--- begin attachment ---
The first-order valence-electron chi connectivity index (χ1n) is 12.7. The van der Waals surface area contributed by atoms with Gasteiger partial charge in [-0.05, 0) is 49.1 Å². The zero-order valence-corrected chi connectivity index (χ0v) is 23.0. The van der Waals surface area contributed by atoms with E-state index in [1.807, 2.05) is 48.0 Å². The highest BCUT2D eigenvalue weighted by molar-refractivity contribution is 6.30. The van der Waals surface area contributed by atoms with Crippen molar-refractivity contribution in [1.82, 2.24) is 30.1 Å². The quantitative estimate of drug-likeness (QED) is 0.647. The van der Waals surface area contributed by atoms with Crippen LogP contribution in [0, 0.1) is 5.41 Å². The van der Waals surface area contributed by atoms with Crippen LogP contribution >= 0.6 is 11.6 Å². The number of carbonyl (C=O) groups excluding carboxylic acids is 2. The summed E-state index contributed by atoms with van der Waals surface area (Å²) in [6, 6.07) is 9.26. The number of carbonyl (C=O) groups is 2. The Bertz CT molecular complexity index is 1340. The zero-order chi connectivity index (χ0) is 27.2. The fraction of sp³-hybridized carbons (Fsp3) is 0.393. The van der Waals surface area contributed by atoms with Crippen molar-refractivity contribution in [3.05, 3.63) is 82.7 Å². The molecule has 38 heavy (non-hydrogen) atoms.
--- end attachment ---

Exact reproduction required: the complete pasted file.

The first-order valence-electron chi connectivity index (χ1n) is 12.7. The van der Waals surface area contributed by atoms with Gasteiger partial charge in [-0.05, 0) is 49.1 Å². The zero-order valence-corrected chi connectivity index (χ0v) is 23.0. The van der Waals surface area contributed by atoms with E-state index in [1.807, 2.05) is 48.0 Å². The highest BCUT2D eigenvalue weighted by molar-refractivity contribution is 6.30. The van der Waals surface area contributed by atoms with Crippen molar-refractivity contribution in [1.82, 2.24) is 30.1 Å². The quantitative estimate of drug-likeness (QED) is 0.647. The van der Waals surface area contributed by atoms with Crippen LogP contribution in [0, 0.1) is 5.41 Å². The van der Waals surface area contributed by atoms with Crippen LogP contribution >= 0.6 is 11.6 Å². The number of carbonyl (C=O) groups excluding carboxylic acids is 2. The summed E-state index contributed by atoms with van der Waals surface area (Å²) in [6, 6.07) is 9.26. The number of carbonyl (C=O) groups is 2. The Bertz CT molecular complexity index is 1340. The zero-order chi connectivity index (χ0) is 27.2. The fraction of sp³-hybridized carbons (Fsp3) is 0.393. The van der Waals surface area contributed by atoms with Crippen molar-refractivity contribution in [3.05, 3.63) is 82.7 Å². The molecule has 38 heavy (non-hydrogen) atoms.